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The payments industry is at an inflection point where change is happening at an exponential rate, according to industry executives presenting at the 2021 J.P. Morgan E-commerce Forum.
“If we take a step back and look at where we are in the evolution of the market, the market capitalization of the new economy has grown dramatically, so we've quadrupled the value of the market,” said Mark Fiteny, Head of New Economy, Investment Banking, Asia Pacific and Global Head of Consumer Internet Investment Banking, J.P. Morgan. “We are at an inflection point where I believe every 12-month increment is going to be dramatically accelerated from the 12 months prior.”
Mark Fiteny, Head of New Economy, Investment Banking, Asia Pacific and Global Head of Consumer Internet Investment Banking, J.P. Morgan
Digital technology is the basis for the rapid changes in cross-border e-commerce, and is transforming every sector that makes up the global GDP – which in turn, impacts consumer behaviour. “How we entertain ourselves, how we find and share information, how we communicate with each other, how we make transaction decisions and how we actually transact – all that is going through a profound change,” said Fiteny.
In e-commerce, inclusion is a theme that will continue to resonate with both the buyer and the seller, Fiteny added. For merchants, there will continue to be a rise in new sellers automating their businesses through digital payments platforms and being able to participate in economic growth in a way that they weren’t able to before.
“And for consumers, thanks to the rise of new payment channels like e-wallets and mobile bank accounts, there will be populations who have never had access to banking products before being provided the service for the first time ever, albeit digitally,” said Fiteny.
Thunes and PingPong introduce arising cross-border payments services
The trend has opened opportunities for e-commerce payment enablers like Singapore-based start-up Thunes, which is developing a business-to-business (B2B) cross-border payments network to make financial services more accessible in emerging markets.
“If you look at the emerging markets, there is a large pool of traditional banks and a rising number of digital banks, but no one is interconnecting these players. So, we saw an opportunity to build a network,” said Peter De Caluwe, CEO of Thunes. Launched in 2016, Thunes has successfully raised $130 million in the last two years to grow its operations across the fast-growing economies of Africa, Asia and Latin America.
“Companies are using our payment rails to move money in and out of these emerging markets. Today, we cover over 110 countries across 60 currencies,” said De Caluwe. He added that the firm will soon launch a collections service as customers are looking to not only pay and get paid, but to collect payments from these markets as well.
For PingPong, which was founded six years ago and today provides payment services to a million merchants globally processing more than $150 million in cross-border payments a day, the surge in e-commerce activity in the last 18 months has prompted the firm to expand its coverage model.
“In the past, we were focused on servicing the business-to-consumer (B2C) market; but as the global pandemic struck, there was a surge in new sellers in the B2B space who also wanted direct access to the consumers. So, it made sense for us to enter this market; we just launched our B2B service in the past month, with support from J.P. Morgan,” said Aaron Xu, Head of Global Institutions Group, PingPong.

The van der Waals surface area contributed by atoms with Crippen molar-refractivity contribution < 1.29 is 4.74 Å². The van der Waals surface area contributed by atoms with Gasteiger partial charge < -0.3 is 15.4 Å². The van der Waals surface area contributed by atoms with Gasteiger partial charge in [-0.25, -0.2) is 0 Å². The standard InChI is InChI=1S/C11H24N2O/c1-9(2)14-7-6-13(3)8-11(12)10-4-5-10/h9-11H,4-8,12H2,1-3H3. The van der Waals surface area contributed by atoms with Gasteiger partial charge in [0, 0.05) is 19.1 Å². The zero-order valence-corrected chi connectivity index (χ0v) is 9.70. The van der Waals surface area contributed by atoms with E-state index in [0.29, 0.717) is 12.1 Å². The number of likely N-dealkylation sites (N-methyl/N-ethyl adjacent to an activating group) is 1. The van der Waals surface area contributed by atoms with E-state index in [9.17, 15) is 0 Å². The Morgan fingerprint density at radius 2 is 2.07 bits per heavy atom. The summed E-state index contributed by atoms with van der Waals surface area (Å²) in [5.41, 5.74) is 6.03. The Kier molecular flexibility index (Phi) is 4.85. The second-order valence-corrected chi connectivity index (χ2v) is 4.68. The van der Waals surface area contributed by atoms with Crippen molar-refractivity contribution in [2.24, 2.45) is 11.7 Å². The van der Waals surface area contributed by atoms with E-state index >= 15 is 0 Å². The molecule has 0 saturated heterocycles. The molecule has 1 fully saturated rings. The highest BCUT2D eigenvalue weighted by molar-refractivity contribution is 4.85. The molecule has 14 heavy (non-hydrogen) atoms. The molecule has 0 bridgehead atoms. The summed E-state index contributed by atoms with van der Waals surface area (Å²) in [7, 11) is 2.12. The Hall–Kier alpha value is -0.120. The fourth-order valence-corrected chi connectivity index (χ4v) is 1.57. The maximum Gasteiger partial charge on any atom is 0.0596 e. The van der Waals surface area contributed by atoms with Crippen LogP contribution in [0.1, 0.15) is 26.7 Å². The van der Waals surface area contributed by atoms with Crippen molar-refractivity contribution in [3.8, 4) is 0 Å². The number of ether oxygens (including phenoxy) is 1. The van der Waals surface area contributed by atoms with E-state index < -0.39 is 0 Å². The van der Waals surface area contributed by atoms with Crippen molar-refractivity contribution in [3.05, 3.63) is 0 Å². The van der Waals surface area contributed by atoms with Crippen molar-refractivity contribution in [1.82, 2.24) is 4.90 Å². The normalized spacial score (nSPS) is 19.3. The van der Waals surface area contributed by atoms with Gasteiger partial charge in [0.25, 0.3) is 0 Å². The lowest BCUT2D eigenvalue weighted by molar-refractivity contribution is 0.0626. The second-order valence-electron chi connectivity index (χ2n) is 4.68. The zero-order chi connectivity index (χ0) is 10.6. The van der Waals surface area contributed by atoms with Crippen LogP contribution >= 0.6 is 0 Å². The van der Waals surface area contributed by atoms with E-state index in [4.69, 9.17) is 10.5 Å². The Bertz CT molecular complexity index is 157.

Another market PingPong expanded into is the traditional institutions industry, in addition to its core clients of small and medium-sized businesses. “We see demand particularly from Chinese financial institutions that were late adopters in the e-payments space but are now jumping in very aggressively,” Xu added.
Cross-border payments are transforming post-pandemic
As the payments space continues to evolve, compliance and risk management will be front and center as regulators place focus on how digital payments can work in an ecosystem, alongside traditional payments, that is safe and secure.
“Compliance is extremely important in cross-border payments. At Thunes, we focus a lot on our own compliance and over time, we would want to provide compliance services like sanction screenings to customers who also need to be compliant locally,” said De Caluwe.
Peter De Caluwe, CEO, Thunes
“You are going to see a big push in this space around local regulations and tax obligations, which is frankly essential for a healthy industry going forward and something payments enablers like ourselves are happy to support,” Xu said. “As a payment company, risk management is crucial and that couldn’t be clearer during the pandemic when there were bad actors looking to commit fraud, and protecting our merchants was and continues to be paramount.”
What is clear for payments in a post-pandemic world is the continued migration from offline to online activity even when the pandemic absolves.
“Ultimately, the promise of an e-commerce experience is better selection, better value, better customer experience and more convenience; so while there may be some bounce back in behaviour when the environment normalizes, some of the change will become permanent,” said Fiteny.
To learn more about J.P. Morgan’s approach to solving cross-border treasury and payments challenges, please contact your J.P. Morgan representative.
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